Wednesday, January 30, 2008

We have our reading cut out for us!

Manitoba Lawyer has left a new comment on your post, "Law societies? You be the judge!"


I did some quick research to see if I might be able to locate Alvin Esau's (Law Professor, University of Manitoba) old Legal Profession and Professional Responsibility (LPPR) lecture outlines webbed online, and voila!

You will find these extremely interesting, and - as incredible as I know it sounds right now -you might even want to think about reproducing these on CyberSmokeBlog. Ordinarily, reading lecture outlines is about as exciting as watching paint dry, but somehow (as with his lectures) Esau has the talent of making potentially dull subject matter come alive.

It was by perusing one set of his outlines that I found the two books - both dealing with the implosion of the old American "megafirm" Finley Kumble - that I would strongly, strongly recommend to you as serious examples of malfeasance in the legal profession:

Kim Isaac Eisler, Shark Tank: Greed, Politics, And The Collapse Of Finley Kumble, One Of America's Largest Law Firms (Beard Books; New Ed edition, 2004).

Steven Kumble & Kevin J. Lahart, Conduct Unbecoming: The Rise and Ruin of Finley, Kumble (Carroll & Graf Publishers; 1 edition, 1990).

... and while you're at it, you should take a look at this absolutely stupefying story about life in a Wall Street firm:

I remember reading this piece some time ago, and it literally gave me the chills. Happy to say Winnipeg isn't nearly as bad as this, but I can tell you I've observed certain parallels in my own practice experience.

Dear Manitoba Lawyer:

Thank you so very much for taking the time to write with the results of the research you've done. We'll start going through the sources provided and post the best of what we find on this site. May even try to arrange a meeting with Professor Esau.

This is reminiscent of the book Executive Jungle written several years ago by David Levy who had worked as a presidential speechwriter, television producer and network programmer. The author witnessed firsthand the seediness at the top of the corporate ladder - the ruthless climbers who populated Madison Avenue ad agency Otis and Meade at the time.

In the introduction, he described giving a copy of the manuscript for comment to a business school graduate student only to be asked later if it were fiction. The reviewer couldn't believe many of the incidents documented.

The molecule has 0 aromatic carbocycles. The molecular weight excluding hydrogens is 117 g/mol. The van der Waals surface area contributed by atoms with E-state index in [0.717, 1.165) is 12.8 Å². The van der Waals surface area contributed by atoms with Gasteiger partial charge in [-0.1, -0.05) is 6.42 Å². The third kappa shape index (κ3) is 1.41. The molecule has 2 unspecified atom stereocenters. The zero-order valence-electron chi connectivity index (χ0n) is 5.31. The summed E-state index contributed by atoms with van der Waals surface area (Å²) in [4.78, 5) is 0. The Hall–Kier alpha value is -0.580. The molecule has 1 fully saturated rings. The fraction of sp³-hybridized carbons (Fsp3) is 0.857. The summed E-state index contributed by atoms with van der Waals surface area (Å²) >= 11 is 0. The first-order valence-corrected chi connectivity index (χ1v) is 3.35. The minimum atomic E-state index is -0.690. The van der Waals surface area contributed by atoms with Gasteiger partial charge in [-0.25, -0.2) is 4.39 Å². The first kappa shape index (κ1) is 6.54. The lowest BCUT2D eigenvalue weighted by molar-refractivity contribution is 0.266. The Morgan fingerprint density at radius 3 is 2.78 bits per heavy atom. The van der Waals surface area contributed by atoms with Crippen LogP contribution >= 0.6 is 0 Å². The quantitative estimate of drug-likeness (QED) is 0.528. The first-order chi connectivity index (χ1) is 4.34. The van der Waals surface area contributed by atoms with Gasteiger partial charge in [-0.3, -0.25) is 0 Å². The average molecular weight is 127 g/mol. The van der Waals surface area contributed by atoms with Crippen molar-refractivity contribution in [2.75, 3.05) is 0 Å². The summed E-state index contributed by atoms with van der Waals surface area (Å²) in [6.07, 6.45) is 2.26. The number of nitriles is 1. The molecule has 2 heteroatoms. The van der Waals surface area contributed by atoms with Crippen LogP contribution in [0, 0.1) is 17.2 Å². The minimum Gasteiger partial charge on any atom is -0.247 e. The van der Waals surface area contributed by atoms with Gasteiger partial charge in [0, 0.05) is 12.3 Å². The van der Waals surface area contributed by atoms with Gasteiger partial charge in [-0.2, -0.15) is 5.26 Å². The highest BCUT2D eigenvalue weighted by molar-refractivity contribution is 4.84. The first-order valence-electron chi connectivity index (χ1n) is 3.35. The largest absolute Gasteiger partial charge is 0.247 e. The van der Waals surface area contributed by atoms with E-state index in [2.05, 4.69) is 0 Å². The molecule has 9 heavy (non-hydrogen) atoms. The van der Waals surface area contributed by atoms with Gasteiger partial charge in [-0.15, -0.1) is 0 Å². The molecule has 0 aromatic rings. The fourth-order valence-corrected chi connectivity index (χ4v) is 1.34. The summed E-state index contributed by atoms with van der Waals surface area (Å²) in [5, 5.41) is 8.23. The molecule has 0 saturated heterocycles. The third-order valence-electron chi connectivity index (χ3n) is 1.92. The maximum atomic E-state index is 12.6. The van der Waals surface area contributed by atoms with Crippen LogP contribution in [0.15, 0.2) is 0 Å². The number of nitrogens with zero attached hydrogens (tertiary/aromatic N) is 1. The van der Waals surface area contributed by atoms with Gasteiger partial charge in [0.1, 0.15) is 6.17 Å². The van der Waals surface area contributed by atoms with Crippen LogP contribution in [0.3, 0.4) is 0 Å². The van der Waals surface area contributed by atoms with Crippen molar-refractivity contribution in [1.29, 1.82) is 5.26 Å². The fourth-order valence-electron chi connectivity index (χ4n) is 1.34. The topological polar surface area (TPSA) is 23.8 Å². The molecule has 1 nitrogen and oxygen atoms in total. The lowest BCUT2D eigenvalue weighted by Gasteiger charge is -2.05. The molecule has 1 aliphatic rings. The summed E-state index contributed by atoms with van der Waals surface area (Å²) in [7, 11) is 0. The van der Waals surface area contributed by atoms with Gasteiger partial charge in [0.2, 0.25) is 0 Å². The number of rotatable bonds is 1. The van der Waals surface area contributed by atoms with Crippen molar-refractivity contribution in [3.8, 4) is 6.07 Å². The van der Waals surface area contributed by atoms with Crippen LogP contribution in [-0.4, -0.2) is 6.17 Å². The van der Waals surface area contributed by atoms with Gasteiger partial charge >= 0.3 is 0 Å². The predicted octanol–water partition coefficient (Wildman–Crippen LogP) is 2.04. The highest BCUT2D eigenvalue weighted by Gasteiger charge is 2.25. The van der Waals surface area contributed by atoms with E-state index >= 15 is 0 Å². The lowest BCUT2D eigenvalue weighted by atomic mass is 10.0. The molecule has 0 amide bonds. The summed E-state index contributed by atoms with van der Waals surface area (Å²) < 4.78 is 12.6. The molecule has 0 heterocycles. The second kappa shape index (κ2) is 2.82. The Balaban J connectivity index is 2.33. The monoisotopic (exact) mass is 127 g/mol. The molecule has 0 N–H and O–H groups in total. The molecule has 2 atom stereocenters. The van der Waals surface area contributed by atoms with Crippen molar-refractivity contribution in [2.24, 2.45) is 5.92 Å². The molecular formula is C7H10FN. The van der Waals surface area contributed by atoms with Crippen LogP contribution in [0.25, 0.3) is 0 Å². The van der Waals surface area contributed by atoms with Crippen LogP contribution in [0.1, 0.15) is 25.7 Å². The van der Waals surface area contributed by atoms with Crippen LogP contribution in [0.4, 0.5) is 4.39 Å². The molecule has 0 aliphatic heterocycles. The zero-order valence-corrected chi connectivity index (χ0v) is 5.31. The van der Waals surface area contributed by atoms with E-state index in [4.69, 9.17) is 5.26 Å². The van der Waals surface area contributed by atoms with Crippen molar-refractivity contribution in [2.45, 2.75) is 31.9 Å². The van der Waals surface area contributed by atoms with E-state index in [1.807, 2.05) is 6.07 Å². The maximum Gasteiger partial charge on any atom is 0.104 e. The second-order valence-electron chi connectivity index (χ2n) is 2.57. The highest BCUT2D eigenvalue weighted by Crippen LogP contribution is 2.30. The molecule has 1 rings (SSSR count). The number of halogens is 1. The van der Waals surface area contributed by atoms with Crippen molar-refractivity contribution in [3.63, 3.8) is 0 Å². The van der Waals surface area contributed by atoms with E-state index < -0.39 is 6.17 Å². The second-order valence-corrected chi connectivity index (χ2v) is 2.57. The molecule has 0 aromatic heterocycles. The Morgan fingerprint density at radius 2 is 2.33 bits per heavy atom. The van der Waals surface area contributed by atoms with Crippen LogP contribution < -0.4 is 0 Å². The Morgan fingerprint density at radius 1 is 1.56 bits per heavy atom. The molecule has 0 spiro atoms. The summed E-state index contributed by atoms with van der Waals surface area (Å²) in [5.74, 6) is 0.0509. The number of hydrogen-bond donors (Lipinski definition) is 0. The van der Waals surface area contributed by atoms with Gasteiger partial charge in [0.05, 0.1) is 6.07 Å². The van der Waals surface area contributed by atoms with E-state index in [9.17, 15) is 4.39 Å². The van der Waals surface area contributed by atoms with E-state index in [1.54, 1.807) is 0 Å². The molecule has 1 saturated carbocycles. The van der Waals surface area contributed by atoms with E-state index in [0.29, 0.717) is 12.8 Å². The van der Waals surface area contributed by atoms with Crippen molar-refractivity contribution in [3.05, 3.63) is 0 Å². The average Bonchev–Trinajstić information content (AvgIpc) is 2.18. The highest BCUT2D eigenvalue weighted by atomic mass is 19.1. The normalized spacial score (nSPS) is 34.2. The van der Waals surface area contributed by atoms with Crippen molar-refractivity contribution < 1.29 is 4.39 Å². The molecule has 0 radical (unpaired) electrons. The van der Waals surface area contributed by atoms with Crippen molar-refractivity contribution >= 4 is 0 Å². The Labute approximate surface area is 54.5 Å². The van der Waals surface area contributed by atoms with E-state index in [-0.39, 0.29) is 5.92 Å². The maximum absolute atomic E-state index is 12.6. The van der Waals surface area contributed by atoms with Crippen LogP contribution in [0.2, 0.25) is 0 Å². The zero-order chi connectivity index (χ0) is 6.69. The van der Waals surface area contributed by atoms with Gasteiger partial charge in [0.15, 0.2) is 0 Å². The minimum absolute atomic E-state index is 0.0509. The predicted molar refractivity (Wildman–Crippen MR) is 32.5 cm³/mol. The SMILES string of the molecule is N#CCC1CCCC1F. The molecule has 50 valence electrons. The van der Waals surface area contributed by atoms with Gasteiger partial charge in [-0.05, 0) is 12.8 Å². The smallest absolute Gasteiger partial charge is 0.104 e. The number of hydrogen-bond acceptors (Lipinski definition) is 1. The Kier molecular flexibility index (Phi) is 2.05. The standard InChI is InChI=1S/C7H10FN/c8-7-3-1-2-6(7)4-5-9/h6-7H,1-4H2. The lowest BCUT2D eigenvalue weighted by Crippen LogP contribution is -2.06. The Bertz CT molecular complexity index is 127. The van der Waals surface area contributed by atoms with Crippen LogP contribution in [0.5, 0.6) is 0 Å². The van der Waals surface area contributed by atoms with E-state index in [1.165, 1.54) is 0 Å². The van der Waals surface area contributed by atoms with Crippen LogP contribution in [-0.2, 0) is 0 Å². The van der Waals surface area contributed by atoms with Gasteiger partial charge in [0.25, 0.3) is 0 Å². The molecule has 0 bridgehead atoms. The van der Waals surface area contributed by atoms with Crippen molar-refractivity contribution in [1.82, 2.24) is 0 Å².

Clare L. Pieuk


Anonymous Anonymous said...

There was a young man named Will * er * GoodWill. He was sent by his mother to go pick up a duck. He got the duck and on his way home he met this nice looking lady who said, "Hey there big * er * little boy, wanna f*ck?" GoodWill had no money, and said I only have this here duck will it do for payment. The lady said yea it will do. SO GoodWill had some fun. Then as he was about to go, the lady said, "You know, I don't need this duck, how about a duck for a f*ck?" GoodWill said, "Well OK lets do it." So he had some more fun, and then went on his way home. On the way home the duck got away from him and and a big shot (moist girth) CEO driving his big car paid for by taxpayers monies ran over the duck. The big shot (moist girth) CEO got out of the car and walked up to young GoodWill and said, "Er sorry about that, but I have some lawyer friends, I have lots of lawyer friends, who can take this duck and all it will cost is $300,000 or more for you to get rights to hunt your ducks when ever you want." So GoodWill agreed and with a smile went home to his momma who asked him where the duck was. GoodWill said, "Well a duck for a f*ck, a f*ck for a duck, $300,000 for a f*cked up duck.

The moral of the story, maybe the duck wasn't shot, maybe it was road kill.

7:34 AM  

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